Some insurers will pay for private medical treatment (without a P11D charge) if this will facilitate a return to work. Disability counselling/vocational rehabilitation services can be included by some carriers and insurers will want to provide work reintegration strategies. Only 6% of employees have this cover so it has a high impact value when properly communicated. It is also the most important employee benefit as it enables employers to retain employees in service and in the death (and private medical) scheme when most needed ensuring that contractual obligations are fully met.
Ordinarily the benefit pays out after a waiting period of 26 weeks but claim forms should be considered at day one for chronic cases, week six-eight for cases with a long prognosis and never beyond week 13 for any case so that the insurer, who has a financial motivation to get the employee back to work, acts before psychological effects supersede physical.
Whilst costs for cover to retirement can be up to 1% of salary, a limited payment plan of say two years can be less than 0.4% of salary costs and with up to 50% of claimants ceasing to claim (through death retirement or a return to work) in this period, it acts as a great buffer between full employment and ill health retirement. After the two, three or five years payments have been completed the employer can also nominate a lump sum of say one-five times annual benefit as a ‘golden goodbye’ to the absent employee which may assist in mitigating any chance of litigation.
Whilst the GIP scheme pays for prolonged periods of disability, a group critical illness scheme covers the financial consequences of an immediate scenario. For an employee who suffers one of a number of defined critical illnesses this product will pay a lump sum out after diagnosis plus 30 days, 28 weeks or 52 weeks for permanent total disability (PTD). With either a fixed amount or a multiple of earnings paid out it is a short to medium term catastrophe contract and therefore compliments the GIP scheme.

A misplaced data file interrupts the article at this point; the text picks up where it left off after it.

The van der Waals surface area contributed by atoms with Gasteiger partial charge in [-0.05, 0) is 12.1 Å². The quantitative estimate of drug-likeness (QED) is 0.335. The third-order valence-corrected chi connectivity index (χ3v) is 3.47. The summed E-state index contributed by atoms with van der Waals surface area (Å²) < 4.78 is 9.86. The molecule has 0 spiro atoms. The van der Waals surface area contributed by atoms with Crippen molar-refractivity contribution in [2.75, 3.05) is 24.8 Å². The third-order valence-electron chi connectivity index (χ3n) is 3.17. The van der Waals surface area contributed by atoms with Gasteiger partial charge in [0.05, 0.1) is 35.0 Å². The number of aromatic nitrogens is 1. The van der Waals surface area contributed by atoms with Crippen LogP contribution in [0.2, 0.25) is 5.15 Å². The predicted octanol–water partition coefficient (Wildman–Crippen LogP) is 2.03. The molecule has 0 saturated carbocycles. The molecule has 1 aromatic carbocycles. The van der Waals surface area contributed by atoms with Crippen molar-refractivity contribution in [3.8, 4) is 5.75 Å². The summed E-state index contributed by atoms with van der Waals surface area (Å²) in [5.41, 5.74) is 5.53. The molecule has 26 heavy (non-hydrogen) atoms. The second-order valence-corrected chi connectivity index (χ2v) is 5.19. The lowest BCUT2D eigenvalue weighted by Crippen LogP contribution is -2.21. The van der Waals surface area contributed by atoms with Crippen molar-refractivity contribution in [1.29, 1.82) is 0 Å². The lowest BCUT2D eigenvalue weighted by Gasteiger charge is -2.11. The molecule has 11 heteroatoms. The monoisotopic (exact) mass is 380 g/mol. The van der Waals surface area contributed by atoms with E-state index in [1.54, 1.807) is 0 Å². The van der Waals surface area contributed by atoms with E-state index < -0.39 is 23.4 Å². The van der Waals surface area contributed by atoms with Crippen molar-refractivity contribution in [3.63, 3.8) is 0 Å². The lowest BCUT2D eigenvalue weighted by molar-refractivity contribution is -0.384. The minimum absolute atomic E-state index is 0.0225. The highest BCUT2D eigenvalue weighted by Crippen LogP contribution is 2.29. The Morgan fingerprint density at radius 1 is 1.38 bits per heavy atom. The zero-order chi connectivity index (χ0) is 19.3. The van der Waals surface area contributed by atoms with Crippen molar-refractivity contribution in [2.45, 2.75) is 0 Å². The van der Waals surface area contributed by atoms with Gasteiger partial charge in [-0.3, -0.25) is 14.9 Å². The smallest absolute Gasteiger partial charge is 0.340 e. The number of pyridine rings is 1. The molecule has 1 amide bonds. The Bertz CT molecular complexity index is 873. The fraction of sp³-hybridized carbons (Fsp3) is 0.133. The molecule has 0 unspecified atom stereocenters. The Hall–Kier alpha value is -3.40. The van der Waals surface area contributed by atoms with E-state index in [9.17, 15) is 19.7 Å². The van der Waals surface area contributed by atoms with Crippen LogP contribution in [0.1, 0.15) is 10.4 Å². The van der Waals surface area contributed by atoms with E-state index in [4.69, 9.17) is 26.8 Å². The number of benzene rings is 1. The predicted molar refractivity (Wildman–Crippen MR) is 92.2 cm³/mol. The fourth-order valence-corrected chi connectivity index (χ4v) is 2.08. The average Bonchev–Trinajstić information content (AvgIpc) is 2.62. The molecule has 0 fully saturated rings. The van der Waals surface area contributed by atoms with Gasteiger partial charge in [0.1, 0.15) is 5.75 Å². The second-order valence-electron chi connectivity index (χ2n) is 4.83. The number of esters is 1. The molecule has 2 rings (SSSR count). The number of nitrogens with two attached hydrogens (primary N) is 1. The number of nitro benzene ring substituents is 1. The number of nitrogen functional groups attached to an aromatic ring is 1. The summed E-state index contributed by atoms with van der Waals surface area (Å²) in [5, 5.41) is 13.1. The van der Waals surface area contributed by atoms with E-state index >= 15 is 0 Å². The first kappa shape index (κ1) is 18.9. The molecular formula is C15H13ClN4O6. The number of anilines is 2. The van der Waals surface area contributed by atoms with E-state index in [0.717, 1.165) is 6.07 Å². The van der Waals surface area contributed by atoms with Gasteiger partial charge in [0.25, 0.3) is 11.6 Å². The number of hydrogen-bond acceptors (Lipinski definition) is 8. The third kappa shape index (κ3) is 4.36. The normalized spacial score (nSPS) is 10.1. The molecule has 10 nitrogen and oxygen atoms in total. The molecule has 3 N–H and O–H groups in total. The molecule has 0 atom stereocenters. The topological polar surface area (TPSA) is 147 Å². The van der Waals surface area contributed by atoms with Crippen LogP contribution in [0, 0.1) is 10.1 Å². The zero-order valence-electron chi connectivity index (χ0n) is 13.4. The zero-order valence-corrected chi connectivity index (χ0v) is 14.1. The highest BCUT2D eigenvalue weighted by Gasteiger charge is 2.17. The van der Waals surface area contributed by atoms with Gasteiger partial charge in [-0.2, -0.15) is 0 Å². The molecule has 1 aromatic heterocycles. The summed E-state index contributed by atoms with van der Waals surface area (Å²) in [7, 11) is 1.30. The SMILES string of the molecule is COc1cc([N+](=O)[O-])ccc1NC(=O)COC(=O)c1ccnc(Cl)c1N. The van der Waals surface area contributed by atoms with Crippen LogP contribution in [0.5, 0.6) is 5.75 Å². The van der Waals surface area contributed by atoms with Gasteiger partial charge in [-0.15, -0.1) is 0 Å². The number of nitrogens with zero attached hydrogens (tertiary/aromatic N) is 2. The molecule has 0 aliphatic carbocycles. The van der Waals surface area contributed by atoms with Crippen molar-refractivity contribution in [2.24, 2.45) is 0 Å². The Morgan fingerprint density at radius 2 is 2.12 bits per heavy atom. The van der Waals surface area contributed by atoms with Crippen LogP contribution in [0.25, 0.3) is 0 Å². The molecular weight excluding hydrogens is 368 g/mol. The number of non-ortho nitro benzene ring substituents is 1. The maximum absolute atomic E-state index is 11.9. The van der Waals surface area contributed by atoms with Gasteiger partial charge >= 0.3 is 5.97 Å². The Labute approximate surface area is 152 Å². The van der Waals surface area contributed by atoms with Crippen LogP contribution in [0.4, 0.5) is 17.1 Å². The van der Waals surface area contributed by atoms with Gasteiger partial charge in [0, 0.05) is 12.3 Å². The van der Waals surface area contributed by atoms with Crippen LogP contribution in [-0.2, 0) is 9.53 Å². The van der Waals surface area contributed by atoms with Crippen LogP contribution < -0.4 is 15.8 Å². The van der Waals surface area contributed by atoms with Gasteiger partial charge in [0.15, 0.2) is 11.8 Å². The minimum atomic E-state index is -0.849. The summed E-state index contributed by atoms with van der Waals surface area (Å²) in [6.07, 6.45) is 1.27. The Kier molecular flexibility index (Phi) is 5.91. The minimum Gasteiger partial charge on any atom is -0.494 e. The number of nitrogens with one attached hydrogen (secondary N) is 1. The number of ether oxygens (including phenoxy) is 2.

Two contract types are offered: standard where ‘core’ conditions are covered and extra where more conditions (including PTD) are included. Simply understood by employees, it has the highest take up rate in flexible benefits thereby proving the popularity. There are less than 2,000 schemes in existence currently so it is has a high perceived value and an innovative differentiator between employee benefits packages.
In addition it is useful for single employees who may not value the group life assurance contract as they have no dependants to pay the benefit to. The scheme has a pre-existing conditions clause meaning that certain conditions will be excluded from future claims. In addition the benefit attracts a P11D/benefit in kind charge as the benefits are automatically paid to the employee. Benefits could be used for a wide variance of options: from a good holiday to get over heart surgery to moving to a new home to accommodate the disability to buying a domestic dialysis machine. In all cases of chronic conditions the effect of paying a claim at this difficult time has a really positive effect on staff morale as well as overcoming any conscience issues that the employer may have about supporting employees and their families.
Employee wellness, event, benefits and service in use:
It is only recently that an integrated approach to both physical and mental health has begun to emerge in both the employee screening/’wellness’ and the new breed of outsourced sickness absence management services.
On the wellness aspect there is nothing revolutionary about these approaches but the depth and delivery mechanisms are allowing them to become much more affordable and with a greater degree of employee take-up. The ambition is to provide employees with metrics to allow them to take responsibility for their ‘total’ health and to provide employers with a summary of the health of the workforce. Employees complete a questionnaire (paper or web based) and based on their responses are provided with an initial report which highlights where they are today and where they could be with changes to lifestyle.
As the IT system is backed by clear clinical algorithms and a sound academic base, employees are engaged to act on these recommendations. Questionnaire take up from some suppliers can be 60-80% and the employer can either opt for an electronic or paper questionnaire distribution or for a licence for example on an intranet.
Key to the success is the launch and employee communications – the employer cannot be seen to force domestic/non-work lifestyle management on to employees and so the specialist firms will ensure that the message coming from the employer is the right one.